The Little Review (littlereview) wrote,
The Little Review

Poem for Wednesday

The Thousand-Stringed Instrument
By Hafiz
Translated by Daniel Ladinsky

The heart is
The thousand-stringed instrument.

Our sadness and fear come from being
Out of tune with love.

All day long God coaxes my lips
To speak,

So that your tears will not stain
His green dress.

It is not that the Friend is vain,
It is just your life we care about.

Sometimes the Beloved
Takes my pen in hand,
For Hafiz is just a simple man.

The other day the Old One
Wrote on the Tavern wall:

"The heart is
The thousand-stringed instrument

That can only be tuned with


I did chores in the morning -- still working on Bar Mitzvah souvenirs and stuff. Then I had a very nice afternoon -- lunch at Tara Thai with vertigo66, then what was supposed to be a quick stop at Target to return a shirt but ended up involving trying on spring clothes (which I did not buy), looking at sofa slipcovers (which were on sale, but I want to compare at a couple of other places first), and deciding that in honor of Barbie's 50th birthday and our trip last summer, I should buy SeaWorld Barbie (which was also on sale for under $10, less than the shirt I was returning, meaning it was obviously meant to come home with me).

After the kids got home, I had to finish folding laundry, which I did while watching Xena's "The Way", which like every other episode of Xena I reviewed seems so very much better on reviewing. I loved the series the first time through, but it was on at the same time as Deep Space Nine and early Voyager and The X-Files and La Femme Nikita and Relic Hunter, when there was no dearth of fantastic female genre characters and I could never have imagined I'd be putting up with Heroes and Battlestar Galactica because that's what would be available.

I don't have a Tuesday night show, so we watched How the Earth Was Made on the History Channel about New York being built on what's left over from the last ice age, followed by The Universe which was about stopping Armageddon (conclusion: Bruce Willis and Robert Duvall both did it wrong, space shuttles are a bad idea and nuclear bombs even worse, we need a big laser deflector array). Now I'm watching Jon Stewart rip apart Jim Cramer, again, which is one of many examples of why The Daily Show is so much better than the eleven o'clock news!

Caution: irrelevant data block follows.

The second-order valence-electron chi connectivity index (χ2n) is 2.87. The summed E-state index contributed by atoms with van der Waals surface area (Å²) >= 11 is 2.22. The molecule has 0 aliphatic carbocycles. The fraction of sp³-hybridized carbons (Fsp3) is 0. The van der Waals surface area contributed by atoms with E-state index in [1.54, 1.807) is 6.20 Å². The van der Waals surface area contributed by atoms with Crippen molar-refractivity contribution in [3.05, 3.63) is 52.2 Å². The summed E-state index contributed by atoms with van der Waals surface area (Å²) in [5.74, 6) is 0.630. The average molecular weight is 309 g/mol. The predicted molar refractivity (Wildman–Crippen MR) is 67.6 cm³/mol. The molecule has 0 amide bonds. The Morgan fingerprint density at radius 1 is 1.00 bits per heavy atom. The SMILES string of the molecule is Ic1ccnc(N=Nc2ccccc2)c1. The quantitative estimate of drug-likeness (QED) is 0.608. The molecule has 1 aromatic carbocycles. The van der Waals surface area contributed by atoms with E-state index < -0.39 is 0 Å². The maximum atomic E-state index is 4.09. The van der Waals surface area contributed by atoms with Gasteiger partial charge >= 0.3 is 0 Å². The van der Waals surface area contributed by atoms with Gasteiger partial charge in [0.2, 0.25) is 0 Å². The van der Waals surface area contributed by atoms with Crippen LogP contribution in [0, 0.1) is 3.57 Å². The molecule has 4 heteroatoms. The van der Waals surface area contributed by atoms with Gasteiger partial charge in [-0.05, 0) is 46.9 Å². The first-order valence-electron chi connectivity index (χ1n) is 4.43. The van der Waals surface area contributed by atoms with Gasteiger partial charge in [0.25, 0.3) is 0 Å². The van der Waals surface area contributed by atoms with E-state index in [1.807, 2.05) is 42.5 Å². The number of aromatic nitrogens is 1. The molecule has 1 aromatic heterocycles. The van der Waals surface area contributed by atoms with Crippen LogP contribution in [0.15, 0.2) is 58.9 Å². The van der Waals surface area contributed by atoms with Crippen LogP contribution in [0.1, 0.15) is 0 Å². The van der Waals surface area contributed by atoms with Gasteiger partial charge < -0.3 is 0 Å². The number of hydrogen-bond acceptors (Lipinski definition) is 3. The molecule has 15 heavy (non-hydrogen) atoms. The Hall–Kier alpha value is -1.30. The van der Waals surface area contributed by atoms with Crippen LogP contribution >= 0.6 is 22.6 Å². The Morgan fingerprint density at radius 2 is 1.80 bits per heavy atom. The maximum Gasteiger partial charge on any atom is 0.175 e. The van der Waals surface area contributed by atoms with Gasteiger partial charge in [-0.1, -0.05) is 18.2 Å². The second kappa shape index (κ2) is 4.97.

Here is another view of the 9/11 memorial at the Newseum. The film in this gallery focuses on how newsmakers in New York covered the crisis and dealt with what they were seeing and hearing while they were trying to provide information.

The ruined antenna was once the highest point in Manhattan, installed because the World Trade Center was blocking the signal from the antenna on the Empire State Building, which had previously been the highest point.

An exhibit of Pulitzer Prize-winning cartoonist Doug Marlette includes his drawing following the destruction of the Twin Towers.

Three successive editions of the Orlando Sentinel from a night I'm sure we all remember too well, displayed in the News Corp News History Gallery, which also has some of the television footage as anchors called, then un-called, Pennsylvania and Florida.

Global headlines from a much happier day in the history of the American presidency.

A glimpse inside the 4D theater from before the film began (at which point I was holding on to my chair because it was lurching, and put my camera away so it wouldn't get sprayed!).

And a screen in the Bloomberg Internet, TV and Radio Gallery, which is adjacent to a gallery of Pulitzer Prize-winning photographs.

And one more look at the news chopper from inside the glass elevator.

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